Talk about what you are doing in your own backyard.  Plant seeds of hope in others.  Often, just hearing someone is doing something can inspire others to follow suit.  It's sharing of ideas and we owe it to Papatuanuku (Mother Earth)!  Lead by example, and show your children how easy it is to live in harmony with nature!

Do it for You!
Most all "sustainable" living practices are fun, easy, simple, cost less and makes you feel good!  If it doesn't and you feel like you are running on a treadmill of sustainable practices, something is not quite right.    Start small.  Increase your practices one small step at a time.  It may be a conscious effort in the beginning but soon becomes a way of life, second nature.


Sunday, 24 February 2013

Hippy Chick and Happy Chicks

  I Love this picture!!  It screams:  "A Hippy Chick Lives Here!".  It was completely and totally unintentional - having washed my tie-dyed table cloth from India, and $1 pants I picked up at a garage sale, at the same time.  I loved the colours side by side and had to run for the camera.  

Recently weeded under the wash line and barked  for easy-care.
What a World!  Russian meteorites, India protests violence against women and now South Africa in the lime-light!  Violence against women - the stats are shocking!!  Estimated that although there are 154 rapes reported EVERY DAY, figures are thought to be closer to 3600!  PER DAY!  Not per year!  How can that ever be??  We have got to stand united against this violence against women!  Vote online and add your voice.  I suspect it is a world-wide phenomena.   Politicians need to address this urgently.  Avaaz is an online support network - the Voice of the People.  This kind of violence is unsustainable!  Time flies by at a rate of knots, it has taken me more than a week to get back to this piece of writing and so much has happened since I started!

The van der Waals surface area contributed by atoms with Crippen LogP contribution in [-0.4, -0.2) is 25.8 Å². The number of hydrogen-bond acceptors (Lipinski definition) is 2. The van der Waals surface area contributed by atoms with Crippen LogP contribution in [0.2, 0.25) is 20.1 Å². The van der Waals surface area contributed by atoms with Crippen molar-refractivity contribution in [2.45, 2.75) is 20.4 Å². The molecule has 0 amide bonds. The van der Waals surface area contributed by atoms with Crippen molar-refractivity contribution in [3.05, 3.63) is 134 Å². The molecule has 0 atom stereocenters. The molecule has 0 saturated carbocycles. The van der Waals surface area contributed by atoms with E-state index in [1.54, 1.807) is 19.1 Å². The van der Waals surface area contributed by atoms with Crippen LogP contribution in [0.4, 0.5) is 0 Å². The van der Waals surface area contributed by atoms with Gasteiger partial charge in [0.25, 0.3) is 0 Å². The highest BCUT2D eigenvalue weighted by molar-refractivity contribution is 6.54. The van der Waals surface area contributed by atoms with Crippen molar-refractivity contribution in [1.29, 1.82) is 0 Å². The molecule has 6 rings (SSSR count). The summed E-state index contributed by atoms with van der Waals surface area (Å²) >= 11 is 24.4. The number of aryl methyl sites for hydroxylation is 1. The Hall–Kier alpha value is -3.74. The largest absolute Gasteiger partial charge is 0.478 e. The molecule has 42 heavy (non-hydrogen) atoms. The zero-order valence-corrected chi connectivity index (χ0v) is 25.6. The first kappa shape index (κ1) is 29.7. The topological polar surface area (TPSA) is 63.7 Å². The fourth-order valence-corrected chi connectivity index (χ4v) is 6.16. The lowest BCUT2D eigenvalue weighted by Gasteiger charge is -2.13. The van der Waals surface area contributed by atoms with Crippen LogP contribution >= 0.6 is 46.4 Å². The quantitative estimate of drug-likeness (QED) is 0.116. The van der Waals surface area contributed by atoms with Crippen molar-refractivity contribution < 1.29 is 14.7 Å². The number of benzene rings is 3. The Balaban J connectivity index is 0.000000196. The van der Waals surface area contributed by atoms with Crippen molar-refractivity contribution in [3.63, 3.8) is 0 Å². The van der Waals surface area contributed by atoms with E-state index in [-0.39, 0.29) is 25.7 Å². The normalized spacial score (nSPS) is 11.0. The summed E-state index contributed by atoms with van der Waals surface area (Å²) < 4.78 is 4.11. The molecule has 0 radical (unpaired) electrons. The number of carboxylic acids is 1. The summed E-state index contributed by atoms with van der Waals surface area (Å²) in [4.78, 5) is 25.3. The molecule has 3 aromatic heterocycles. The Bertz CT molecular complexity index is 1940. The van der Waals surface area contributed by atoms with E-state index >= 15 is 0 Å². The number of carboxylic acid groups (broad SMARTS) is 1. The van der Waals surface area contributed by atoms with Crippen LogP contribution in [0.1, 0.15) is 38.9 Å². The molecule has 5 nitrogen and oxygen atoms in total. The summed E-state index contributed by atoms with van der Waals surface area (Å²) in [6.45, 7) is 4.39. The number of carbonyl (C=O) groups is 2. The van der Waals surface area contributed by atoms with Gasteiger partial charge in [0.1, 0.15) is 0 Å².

On a much more peaceful note, we have helpers staying, Brittany and Michael, from the States.  What bliss to return home to work done that would have taken 4-5 hours, and yet you didn't have to do it yourself!  I figure out that by hosting travellers, you simply do more of what you would normally do - I have to feed my family every night, so I just add a few more ingredients to feed a couple of hungry travellers too.  In return, I have had wood chopped and stacked (rotting sleepers and slabs which we had always meant to do something with but never got around to), areas weeded and mulched, compost turned, pathways landscaped and produce harvested and preserved.  They are happy to stay another week and so are we!  They are great company and have learned to both play ukulele in the shortest time ever!  They bought themselves a little yellow uke, a travel companion to entertain themselves and others who would care to listen!

Lavender is harvested.  This time I have had help - it is quite a time consuming job to remove all the little flower florets but is quite a heady-scented experience.  Calming.  Meditative, but hard on the fingers too!  As a sachet, lavender makes great drawer scenters, filling the contents with the sweet scent of the Mediterannean and keeping moths and roaches at bay.  They can also be tucked under a pillow at night, the aroma wafting into the olfactories as you turn throughout the night.  Sweet dreams!

Lavender cut and heads shredded for smelling bags.

Harvests in the garden are beginning to get larger and larger as we reach our mid-summer surplus!  Luckily for us, there are extra mouths to feed, so not much needing to be preserved, though I did make 3 more bottles of Dill pickles this weekend, as well as freezing 3 small bags of green beans.  Some bags of frozen plums and nectarines were combined into a mixed fruit jam - 9 bottles to tide us over the winter months - a taste reminiscent of summer.

Crinkle-top heritage tomatoes, radishes, beans, cucumbers and zucchini

Cucumbers, prunes, pears and zucchs.